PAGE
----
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Thursday, September 16, 2021

Column: Teachers and society

When people think of highly professional careers, often they’re thinking of ultra-desirable professions like doctors, or dentists, or lawyers. These are the careers that mom and dad love to brag about. They’re the super-sexy careers that people talk about with shiny eyes.

Let’s face it. A big reason why these professions are so popular is because they’re high-paid and way up there in terms of social status. Don’t get me wrong, a lot of these careers are glamorous for a reason. They serve very important functions in our society. But so do many other careers.

Like, for instance, teachers.

The education system is in dire need of highly qualified, highly skilled teachers, but there aren’t nearly enough people trying to fill those positions.

Why is that, exactly? Why are there so many people studying for years trying to become doctors and lawyers, but not nearly as many people trying to become teachers?

People don’t respect teachers.

While everybody seems to agree that teachers are important, they don’t consider them the best and brightest of their generation. It’s almost as if the attitude towards the profession is that anybody can teach, and people who become teachers are the people who can’t get a better job.

Is that right, though? I’d say that teaching is an incredibly difficult job with as much responsibility as a doctor.

Teachers have to deal with 20 to 40 hyperactive and loud students at once. These students need to be successfully instructed in a wide range of subjects while having their differing learning styles and approaches accommodated. Teachers must do this in spite of the many students who have no desire to be sitting quietly in a classroom having knowledge forced into their heads.

Teachers have to do this every weekday for three-fourths of every year. And that’s not all; teachers need to maintain a safe, welcoming classroom learning environment at all times, and they must have the details of their lesson planned out beforehand on a schedule that often starts at 6:30 a.m. and ends around 5 p.m. This is in addition to grading papers and receiving phone calls from concerned parents after hours.

Teaching takes a remarkable amount of skill and talent. The profession as a whole needs as many qualified, passionate individuals as can be found, but these people aren’t becoming teachers, frequently because of the stigma and low pay.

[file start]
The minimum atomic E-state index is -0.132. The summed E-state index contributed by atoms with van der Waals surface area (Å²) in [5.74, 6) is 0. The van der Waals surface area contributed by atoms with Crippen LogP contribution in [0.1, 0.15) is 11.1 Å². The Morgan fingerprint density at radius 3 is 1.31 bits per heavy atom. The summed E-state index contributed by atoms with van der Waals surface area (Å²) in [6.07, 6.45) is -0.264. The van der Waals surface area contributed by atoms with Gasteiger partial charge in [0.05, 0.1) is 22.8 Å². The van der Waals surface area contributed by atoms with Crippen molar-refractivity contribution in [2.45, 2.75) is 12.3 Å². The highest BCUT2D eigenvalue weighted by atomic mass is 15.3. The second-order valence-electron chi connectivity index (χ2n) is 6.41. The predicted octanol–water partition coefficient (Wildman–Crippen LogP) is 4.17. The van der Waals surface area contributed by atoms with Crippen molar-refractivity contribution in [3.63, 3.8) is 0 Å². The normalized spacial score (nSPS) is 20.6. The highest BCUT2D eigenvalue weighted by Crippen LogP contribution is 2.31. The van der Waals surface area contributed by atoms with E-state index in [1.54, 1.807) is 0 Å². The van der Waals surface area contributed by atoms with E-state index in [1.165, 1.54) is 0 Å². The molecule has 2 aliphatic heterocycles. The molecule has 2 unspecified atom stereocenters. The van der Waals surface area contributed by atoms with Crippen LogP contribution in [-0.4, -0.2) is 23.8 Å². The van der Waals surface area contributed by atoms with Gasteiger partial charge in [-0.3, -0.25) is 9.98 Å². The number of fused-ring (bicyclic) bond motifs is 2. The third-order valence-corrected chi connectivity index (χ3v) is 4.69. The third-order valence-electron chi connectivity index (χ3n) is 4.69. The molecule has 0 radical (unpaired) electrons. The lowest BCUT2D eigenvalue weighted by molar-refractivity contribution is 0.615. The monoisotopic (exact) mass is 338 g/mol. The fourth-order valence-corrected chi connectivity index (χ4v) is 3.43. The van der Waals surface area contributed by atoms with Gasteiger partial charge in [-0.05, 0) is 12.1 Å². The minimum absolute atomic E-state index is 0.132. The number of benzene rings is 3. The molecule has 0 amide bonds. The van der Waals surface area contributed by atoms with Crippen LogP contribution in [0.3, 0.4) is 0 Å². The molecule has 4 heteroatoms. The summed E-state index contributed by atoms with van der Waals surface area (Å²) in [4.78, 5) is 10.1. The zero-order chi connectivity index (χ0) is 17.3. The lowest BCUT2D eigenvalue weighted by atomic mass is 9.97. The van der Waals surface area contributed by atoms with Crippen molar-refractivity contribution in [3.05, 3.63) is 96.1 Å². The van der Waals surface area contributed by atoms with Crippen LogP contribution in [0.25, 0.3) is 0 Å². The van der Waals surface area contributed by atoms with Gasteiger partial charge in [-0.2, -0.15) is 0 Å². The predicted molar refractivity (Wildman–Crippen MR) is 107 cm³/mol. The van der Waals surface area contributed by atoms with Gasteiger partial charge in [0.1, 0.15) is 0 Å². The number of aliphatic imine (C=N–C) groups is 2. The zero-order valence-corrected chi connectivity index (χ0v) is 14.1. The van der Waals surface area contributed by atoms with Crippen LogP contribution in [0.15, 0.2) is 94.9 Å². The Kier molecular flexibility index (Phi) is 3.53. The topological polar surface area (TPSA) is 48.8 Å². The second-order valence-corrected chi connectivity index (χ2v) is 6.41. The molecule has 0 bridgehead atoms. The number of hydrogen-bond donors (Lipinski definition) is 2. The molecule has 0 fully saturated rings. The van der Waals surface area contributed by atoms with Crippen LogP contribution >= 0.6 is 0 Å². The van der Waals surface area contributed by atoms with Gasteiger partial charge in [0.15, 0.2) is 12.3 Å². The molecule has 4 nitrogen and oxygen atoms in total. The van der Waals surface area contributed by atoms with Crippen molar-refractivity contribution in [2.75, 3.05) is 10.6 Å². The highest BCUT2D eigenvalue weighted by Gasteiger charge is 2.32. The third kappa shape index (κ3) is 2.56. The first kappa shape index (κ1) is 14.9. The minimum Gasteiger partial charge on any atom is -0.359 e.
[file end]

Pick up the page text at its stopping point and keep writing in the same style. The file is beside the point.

So what can be done about the situation?

The simplest way, of course, is to pay teachers more. Higher-paying jobs will naturally attract more people with better qualifications.

But many people will think this pay raise undeserved. Teachers’ salaries will be the first things cut in a crisis. That’s why a pay raise is only part of the solution.

I believe that the requirements for becoming a teacher need to be more rigorous. There needs to be a teaching school, the way in which doctors go to medical school, and a very difficult state or licensing examination.

If you set the standards for becoming a teacher high, people will rise to the occasion; and as those people rise, so too will public perception of the occupation. You can’t think of teachers as incompetent when their qualifications are on par with a doctor’s.

And yes, teachers do have to obtain credentials. They jump through hoops, but not to the extent of other disciplines. The U.S. needs skilled professionals in order to have the best teachers giving children the best education.

No doubt, people will ask: What is the justification for putting prospective teachers through such rigorous programs? Does an elementary school student really need somebody that specialized?

The way I see it, teachers won’t spend all that extra time and money learning about education specifically, but rather about all the other fields necessary to truly optimize the learning capacity of their students.

For instance, a teacher could benefit from training in human development — childhood to adulthood. They could also use training in leadership, communication and psychology, especially in the different modes of learning and the best ways to incorporate them.

Teachers are gateways into the future. They can make or break a student’s chances at a better life in the future. They are so important to our society, but adults don’t look up to them. In fact, frequently, they’re looked down on. They have so much responsibility, yet they aren’t recognized for it.

A higher standard for entry into the teaching profession means that teachers will be recognized for the difficulty and responsibility of their work. The disappearance of a social stigma will attract more talented, skilled individuals, ultimately improving the education experience of the students.

Tell DERRICK LEU what you think about improving teacher requirements at derleu@ucdavis.edu.

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